New findings from Oregon Health & Science University Cancer Institute show a significant numbers of patients nationwide who are not getting the recommended therapy after surgery to remove stomach cancer.
"We were surprised to learn that there are still many patients who are not receiving the gold standard of chemotherapy and radiation after surgery - despite compelling clinical data available since 2001. However, it is encouraging to see there has been a significant increase in the use of chemo-radiotherapy since it became the standard of care," said Kristian Enestvedt, M.D., principal investigator, Department of Surgery, OHSU School of Medicine, OHSU Cancer Institute.
One million people die of stomach cancer worldwide each year.
This study by Enestvedt and his colleagues will be presented Sunday, June 1, at 8 a.m. during the annual American Association of Clinical Oncology conference in Chicago.
In 2001 a seminal study showed that using chemotherapy and radiation, also called chemo radiotherapy, after gastric cancer surgery increased survival. Other studies have also recommended that at least 15 lymph nodes should be removed with gastric resection surgery. But little data has existed until now about whether this recommended practice was being followed.
For this study, 313 patient cases were gleaned from a state-wide cancer registry. The chemo/radiation therapy was used only 14.2 percent of the time before 2001 versus, and 33.3 percent after that date.
"That still leaves almost 67 percent of cases left in which patients did not get the appropriate - and potentially life-extending - therapy. We found that there was a five-month survival advantage for patients who received chemo radiotherapy," Enestvedt said.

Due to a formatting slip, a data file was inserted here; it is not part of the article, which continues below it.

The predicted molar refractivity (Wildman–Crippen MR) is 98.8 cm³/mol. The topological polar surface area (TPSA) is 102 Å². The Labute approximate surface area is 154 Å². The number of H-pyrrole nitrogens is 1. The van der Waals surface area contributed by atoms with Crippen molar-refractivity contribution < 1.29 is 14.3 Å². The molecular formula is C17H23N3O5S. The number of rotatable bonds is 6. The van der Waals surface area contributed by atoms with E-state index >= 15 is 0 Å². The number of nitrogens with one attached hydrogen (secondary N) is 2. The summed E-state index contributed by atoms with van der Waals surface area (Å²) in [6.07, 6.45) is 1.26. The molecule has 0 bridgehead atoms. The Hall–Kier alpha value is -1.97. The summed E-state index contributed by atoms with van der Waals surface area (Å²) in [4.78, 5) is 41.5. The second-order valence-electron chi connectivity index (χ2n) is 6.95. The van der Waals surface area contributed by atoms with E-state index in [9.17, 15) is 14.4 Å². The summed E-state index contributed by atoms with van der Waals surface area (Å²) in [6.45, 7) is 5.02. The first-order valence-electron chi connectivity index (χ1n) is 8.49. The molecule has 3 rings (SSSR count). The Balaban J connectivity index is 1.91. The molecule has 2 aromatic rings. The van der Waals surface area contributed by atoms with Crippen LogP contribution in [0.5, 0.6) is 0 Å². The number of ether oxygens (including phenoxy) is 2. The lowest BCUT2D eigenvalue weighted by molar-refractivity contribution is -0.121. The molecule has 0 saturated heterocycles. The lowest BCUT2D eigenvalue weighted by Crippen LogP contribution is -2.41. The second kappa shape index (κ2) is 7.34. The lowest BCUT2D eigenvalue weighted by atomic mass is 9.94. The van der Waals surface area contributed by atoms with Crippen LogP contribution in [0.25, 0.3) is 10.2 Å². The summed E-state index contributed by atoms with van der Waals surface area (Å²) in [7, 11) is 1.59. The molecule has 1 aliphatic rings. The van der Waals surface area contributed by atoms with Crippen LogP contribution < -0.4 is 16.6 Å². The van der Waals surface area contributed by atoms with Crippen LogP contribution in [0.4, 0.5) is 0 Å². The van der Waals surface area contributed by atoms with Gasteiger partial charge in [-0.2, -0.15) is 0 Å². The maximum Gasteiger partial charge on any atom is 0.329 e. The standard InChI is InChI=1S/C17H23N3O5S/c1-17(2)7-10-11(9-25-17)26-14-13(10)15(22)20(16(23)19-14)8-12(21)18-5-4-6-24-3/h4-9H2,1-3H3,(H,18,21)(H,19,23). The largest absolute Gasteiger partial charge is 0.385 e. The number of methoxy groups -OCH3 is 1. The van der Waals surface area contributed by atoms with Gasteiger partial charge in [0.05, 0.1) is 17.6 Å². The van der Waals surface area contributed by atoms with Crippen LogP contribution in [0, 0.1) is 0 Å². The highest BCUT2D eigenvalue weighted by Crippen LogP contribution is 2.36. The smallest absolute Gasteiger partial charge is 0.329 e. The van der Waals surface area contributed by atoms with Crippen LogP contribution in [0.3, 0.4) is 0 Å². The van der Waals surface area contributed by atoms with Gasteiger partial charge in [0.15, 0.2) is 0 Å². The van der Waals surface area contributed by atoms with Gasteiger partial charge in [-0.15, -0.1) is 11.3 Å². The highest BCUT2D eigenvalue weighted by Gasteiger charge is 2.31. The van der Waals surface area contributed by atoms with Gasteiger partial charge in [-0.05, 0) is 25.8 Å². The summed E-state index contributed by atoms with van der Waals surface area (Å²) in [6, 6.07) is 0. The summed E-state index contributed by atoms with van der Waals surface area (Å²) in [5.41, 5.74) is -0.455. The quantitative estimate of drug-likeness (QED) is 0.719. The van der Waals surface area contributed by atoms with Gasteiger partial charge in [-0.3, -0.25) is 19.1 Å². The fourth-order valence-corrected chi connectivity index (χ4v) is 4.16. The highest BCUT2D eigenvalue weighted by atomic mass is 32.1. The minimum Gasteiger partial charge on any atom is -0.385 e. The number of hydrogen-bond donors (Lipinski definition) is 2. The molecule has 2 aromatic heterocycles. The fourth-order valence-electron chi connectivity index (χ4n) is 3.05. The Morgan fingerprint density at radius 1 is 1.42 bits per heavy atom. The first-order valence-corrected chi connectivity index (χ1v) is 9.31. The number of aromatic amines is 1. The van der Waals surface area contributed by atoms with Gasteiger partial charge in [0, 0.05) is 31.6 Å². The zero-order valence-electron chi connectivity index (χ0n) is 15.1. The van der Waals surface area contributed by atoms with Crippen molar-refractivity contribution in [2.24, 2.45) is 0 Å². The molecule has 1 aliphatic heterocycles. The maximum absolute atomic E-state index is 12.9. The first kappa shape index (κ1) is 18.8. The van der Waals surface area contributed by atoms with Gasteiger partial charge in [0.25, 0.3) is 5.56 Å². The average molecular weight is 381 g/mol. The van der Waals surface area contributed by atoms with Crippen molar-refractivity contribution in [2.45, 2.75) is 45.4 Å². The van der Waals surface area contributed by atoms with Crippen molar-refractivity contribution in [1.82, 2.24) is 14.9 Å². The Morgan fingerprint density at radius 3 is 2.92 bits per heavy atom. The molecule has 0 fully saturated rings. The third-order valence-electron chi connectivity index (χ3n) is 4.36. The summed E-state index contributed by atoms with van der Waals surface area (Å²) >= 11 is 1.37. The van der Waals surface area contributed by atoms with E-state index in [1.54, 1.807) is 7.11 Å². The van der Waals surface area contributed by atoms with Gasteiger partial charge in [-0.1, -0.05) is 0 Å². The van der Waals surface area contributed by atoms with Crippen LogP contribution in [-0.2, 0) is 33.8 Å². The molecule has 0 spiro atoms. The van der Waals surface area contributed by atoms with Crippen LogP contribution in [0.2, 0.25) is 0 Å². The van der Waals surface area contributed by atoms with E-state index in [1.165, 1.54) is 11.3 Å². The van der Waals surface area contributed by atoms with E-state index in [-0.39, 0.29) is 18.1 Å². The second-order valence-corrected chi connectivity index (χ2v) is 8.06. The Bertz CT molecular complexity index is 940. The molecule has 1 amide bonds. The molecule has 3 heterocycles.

Also, researchers found that only 35 percent of patients had at least 15 nodes removed to check for cancer. The number of lymph nodes removed, however, did not affect survival.
"What patients should know is that they should routinely ask their physicians if their treatment plan includes the latest clinical trial data that pertains to their particular situation," said Charles Thomas, M.D., co-author, chairman and professor of radiation medicine, OHSU School of Medicine, OHSU Cancer Institute member.
Other researchers involved include: Kevin Billingsley, M.D., head of surgical oncology, Hedinger Associate Professor of Surgery, OHSU School of Medicine, OHSU Cancer Institute; Brian Diggs, Ph.D., senior research associate, surgery (general surgery); and Donald K. Shipley, M.S., manager, Oregon State Cancer Registry.
About the OHSU Cancer Institute
The OHSU Cancer Institute is the only National Cancer Institute-designated center between Sacramento and Seattle. It comprises some 200 clinical researchers, basic scientists and population scientists who work together to translate scientific discoveries into longer and better lives for Oregon's cancer patients. In the lab, basic scientists examine cancer cells and normal cells to uncover molecular abnormalities that cause the disease. This basic science informs more than 300 clinical trials conducted at the OHSU Cancer Institute.
Oregon Health & Science University is the state's only health and research university, and Oregon's only academic health center. OHSU is Portland's largest employer and the fourth largest in Oregon (excluding government), with 12,400 employees. OHSU's size contributes to its ability to provide many services and community support activities not found anywhere else in the state. It serves patients from every corner of the state, and is a conduit for learning for more than 3,400 students and trainees. OHSU is the source of more than 200 community outreach programs that bring health and education services to every county in the state.